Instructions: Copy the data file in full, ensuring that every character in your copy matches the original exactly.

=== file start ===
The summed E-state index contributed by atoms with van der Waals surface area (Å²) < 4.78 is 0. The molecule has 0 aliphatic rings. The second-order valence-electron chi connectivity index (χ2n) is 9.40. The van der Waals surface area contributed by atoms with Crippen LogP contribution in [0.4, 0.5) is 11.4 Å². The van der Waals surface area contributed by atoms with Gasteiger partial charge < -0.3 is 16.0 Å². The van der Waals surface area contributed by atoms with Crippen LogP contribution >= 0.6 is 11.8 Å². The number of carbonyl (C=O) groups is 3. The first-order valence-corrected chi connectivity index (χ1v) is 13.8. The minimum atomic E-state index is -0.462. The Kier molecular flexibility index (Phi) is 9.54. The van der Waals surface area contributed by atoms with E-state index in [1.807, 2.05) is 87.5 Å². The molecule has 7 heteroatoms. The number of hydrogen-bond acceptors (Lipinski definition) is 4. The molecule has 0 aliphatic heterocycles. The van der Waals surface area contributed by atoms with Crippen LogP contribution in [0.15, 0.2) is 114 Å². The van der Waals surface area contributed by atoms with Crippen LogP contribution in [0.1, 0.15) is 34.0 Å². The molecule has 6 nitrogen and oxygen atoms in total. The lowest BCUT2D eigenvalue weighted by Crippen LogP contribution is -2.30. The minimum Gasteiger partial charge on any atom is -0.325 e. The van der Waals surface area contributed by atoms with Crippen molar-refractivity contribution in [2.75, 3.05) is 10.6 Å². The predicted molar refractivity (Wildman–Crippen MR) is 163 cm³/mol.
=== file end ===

The summed E-state index contributed by atoms with van der Waals surface area (Å²) < 4.78 is 0. The molecule has 0 aliphatic rings. The second-order valence-electron chi connectivity index (χ2n) is 9.40. The van der Waals surface area contributed by atoms with Crippen LogP contribution in [0.4, 0.5) is 11.4 Å². The van der Waals surface area contributed by atoms with Gasteiger partial charge < -0.3 is 16.0 Å². The van der Waals surface area contributed by atoms with Crippen LogP contribution >= 0.6 is 11.8 Å². The number of carbonyl (C=O) groups is 3. The first-order valence-corrected chi connectivity index (χ1v) is 13.8. The minimum atomic E-state index is -0.462. The Kier molecular flexibility index (Phi) is 9.54. The van der Waals surface area contributed by atoms with E-state index in [1.807, 2.05) is 87.5 Å². The molecule has 7 heteroatoms. The number of hydrogen-bond acceptors (Lipinski definition) is 4. The molecule has 0 aliphatic heterocycles. The van der Waals surface area contributed by atoms with Crippen LogP contribution in [0.15, 0.2) is 114 Å². The van der Waals surface area contributed by atoms with Crippen LogP contribution in [0.1, 0.15) is 34.0 Å². The molecule has 6 nitrogen and oxygen atoms in total. The lowest BCUT2D eigenvalue weighted by Crippen LogP contribution is -2.30. The minimum Gasteiger partial charge on any atom is -0.325 e. The van der Waals surface area contributed by atoms with Crippen molar-refractivity contribution in [2.75, 3.05) is 10.6 Å². The predicted molar refractivity (Wildman–Crippen MR) is 163 cm³/mol.